Fighting homelessness, one smartphone at a time, By Claire Cain Miller, April 14, 2015, New York Times: “Holly Leonard has been homeless on and off for years. There was a stint in jail and, more recently, a period in a women’s homeless shelter, while her husband slept in their car. But last month, the two moved into a one-bedroom apartment in San Jose, Calif., complete with a small garden. Ms. Leonard found it on Craigslist while using her Nexus 5 smartphone — a donation from Google that she got from a San Jose nonprofit called Community Technology Alliance…”

Mobile Banking – Haiti

How Haiti is fighting poverty by killing cash, By Margo Conner, January 27, 2012, Christian Science Monitor: “In Haiti, cash is escaping from wallets and savings accounts are breaking free from brick-and-mortar banks. Two years after 2010’s devastating earthquake, mobile money has taken off in the island nation. While the country has seen setbacks in many areas and continues to struggle, one bright spot is the transformation of the country’s traditional banking sector. Physical banks were wiped away by the quake and subsequent hurricane, and a mobile banking network that uses cell phones has grown up in their place…”

Technology and Innovation for Developing Countries

To help the poor, experts invent solar-powered hearing aids, motorcycle ambulances, Associated Press, September 12, 2011, Washington Post: “A bit of creativity never hurts, especially when it comes to solving health problems in developing countries. Instead of the usual donated medicines and health equipment, some experts are inventing new products for the poor, like a solar-powered hearing aid or a motorcycle ambulance. Both inventions were showcased at an engineering conference in London. And in a new report published online Monday in the journal Lancet, the United Nations highlights innovations like using text messages in South Africa to remind women with HIV to get their babies tested and tucking medicines into Coca-Cola crates to reach remote villages. Hundreds of thousands of replacement joints, surgical tools and other medical devices have been sent to poor countries over the years. But according to the World Health Organization, about 75 percent of the donated goods sit unused, either because they’re broken or no one knows how to use them…”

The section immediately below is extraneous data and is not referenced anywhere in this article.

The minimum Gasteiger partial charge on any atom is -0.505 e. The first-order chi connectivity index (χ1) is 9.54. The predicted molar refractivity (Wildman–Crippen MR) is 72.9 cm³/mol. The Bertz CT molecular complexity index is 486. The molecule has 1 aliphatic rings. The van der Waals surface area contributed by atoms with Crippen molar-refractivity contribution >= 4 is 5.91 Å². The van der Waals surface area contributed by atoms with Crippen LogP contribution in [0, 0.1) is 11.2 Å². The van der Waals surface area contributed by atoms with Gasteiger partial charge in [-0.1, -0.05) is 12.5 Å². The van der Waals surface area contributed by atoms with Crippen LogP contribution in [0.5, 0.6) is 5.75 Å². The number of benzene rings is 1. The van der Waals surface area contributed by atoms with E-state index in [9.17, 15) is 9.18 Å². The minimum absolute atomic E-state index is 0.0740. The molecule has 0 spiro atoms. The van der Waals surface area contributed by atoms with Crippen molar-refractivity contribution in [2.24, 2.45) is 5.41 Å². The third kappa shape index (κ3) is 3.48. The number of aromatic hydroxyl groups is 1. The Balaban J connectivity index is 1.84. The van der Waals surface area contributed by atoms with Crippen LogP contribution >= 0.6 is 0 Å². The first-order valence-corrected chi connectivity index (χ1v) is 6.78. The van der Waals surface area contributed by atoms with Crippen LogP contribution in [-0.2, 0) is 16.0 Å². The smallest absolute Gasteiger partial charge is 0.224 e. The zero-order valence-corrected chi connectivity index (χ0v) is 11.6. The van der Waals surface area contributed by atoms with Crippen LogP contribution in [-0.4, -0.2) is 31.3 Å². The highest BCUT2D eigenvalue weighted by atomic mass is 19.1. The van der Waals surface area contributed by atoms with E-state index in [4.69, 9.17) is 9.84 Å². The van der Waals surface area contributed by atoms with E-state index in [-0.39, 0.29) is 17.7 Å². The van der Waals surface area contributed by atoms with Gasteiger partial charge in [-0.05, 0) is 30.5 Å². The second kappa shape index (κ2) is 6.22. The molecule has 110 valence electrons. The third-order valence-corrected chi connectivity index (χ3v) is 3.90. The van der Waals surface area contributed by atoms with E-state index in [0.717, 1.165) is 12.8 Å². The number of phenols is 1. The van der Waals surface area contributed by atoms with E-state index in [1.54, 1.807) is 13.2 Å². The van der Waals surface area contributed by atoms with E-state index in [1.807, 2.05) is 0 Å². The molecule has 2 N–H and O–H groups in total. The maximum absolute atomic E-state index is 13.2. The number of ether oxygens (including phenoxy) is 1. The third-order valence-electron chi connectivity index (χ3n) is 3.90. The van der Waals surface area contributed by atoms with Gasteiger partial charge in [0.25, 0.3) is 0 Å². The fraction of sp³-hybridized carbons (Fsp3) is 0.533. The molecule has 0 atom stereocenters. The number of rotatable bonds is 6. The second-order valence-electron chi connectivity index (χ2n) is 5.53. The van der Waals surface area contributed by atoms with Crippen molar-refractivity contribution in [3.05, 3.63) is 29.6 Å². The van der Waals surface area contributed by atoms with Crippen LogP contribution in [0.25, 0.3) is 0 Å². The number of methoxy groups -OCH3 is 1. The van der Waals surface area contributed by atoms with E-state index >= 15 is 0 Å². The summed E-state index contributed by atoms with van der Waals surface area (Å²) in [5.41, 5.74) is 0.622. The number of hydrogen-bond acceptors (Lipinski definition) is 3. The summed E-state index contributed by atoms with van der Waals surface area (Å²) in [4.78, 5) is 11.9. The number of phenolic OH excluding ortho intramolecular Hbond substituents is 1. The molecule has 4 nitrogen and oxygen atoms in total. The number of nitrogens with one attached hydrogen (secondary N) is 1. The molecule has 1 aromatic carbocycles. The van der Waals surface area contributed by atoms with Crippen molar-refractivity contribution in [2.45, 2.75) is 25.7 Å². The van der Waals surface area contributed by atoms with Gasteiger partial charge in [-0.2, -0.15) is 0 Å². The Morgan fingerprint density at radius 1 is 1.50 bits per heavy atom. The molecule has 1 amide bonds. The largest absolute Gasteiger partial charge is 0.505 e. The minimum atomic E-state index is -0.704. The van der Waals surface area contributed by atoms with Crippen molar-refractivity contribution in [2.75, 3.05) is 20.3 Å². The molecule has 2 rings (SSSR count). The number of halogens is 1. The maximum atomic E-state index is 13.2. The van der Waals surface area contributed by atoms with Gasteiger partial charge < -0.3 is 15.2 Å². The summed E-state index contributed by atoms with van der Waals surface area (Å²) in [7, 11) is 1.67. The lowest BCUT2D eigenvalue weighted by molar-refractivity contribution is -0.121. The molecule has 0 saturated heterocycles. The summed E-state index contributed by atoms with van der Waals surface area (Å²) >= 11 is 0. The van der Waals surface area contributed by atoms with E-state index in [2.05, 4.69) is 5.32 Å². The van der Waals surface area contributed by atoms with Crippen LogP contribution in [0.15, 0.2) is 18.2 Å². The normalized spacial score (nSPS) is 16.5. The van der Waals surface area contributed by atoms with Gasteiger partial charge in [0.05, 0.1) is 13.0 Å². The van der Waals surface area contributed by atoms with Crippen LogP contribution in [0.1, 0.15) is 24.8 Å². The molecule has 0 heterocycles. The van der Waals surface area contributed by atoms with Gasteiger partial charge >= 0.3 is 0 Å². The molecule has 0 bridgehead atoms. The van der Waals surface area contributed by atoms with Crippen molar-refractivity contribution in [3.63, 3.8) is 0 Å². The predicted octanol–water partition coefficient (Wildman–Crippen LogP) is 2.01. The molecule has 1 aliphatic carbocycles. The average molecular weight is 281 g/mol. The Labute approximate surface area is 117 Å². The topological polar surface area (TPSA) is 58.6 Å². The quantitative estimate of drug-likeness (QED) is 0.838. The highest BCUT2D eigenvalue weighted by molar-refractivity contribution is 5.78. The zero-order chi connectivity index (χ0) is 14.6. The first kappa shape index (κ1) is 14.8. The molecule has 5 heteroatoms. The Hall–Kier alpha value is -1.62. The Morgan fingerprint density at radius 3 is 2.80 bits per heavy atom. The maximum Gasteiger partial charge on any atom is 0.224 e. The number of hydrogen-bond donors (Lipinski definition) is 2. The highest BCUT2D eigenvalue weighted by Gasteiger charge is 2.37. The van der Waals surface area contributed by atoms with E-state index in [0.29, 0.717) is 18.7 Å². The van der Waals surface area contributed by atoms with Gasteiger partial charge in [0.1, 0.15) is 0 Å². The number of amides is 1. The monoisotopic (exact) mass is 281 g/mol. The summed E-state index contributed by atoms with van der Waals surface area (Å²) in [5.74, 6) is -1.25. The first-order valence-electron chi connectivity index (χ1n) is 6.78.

Lifeline Phone Subsidy Program

Regulators say low-income phone program is hemorrhaging millions, By Fred Hiers, August 2, 2011, Ocala Star-Banner: “Federal and state regulators are working to fix a program they believe is making millions of dollars in unauthorized payments to low-income phone customers. Lifeline is a federal program, paid for by all phone users, which subsidizes low-income people in order to help pay for their phone installations and use. The limit is one phone. The subsidy goes to the phone service provider. The annual subsidy for customers is nearly $162 per year. According to a Florida Public Service Commission report, 642,129 Floridians were subscribing to the program as of June 20, 2010. Other states also administer the program. The problem is, some customers are receiving payments for more than one phone, regulators say…”

Cellphone-Only Households

Youth, mobility and poverty help drive cellphone-only status, By Sabrina Tavernise, April 20, 2011, New York Times: “It’s not quite the stuff of bragging rights, but Arkansas and Mississippi find themselves at the top of a new state ranking: They have the highest concentrations of people in the nation who have abandoned landlines in favor of cellular phones. At the other extreme? People in Rhode Island, Connecticut and New Jersey are still holding on to their landlines, and they have the lowest concentrations of people whose homes use only cellphones. The study, released Wednesday, was part of an annual survey conducted by the National Center for Health Statistics. Information from interviews was blended with census data to draw a map of cellular-only use by state. Its findings reflect patterns of consumer behavior that are driven by age, mobility and, in a strange twist, poverty. According to Stephen Blumberg, the researcher who conducted the study, nearly 40 percent of all adults living in poverty use only cellphones, compared with about 21 percent of adults with higher incomes…”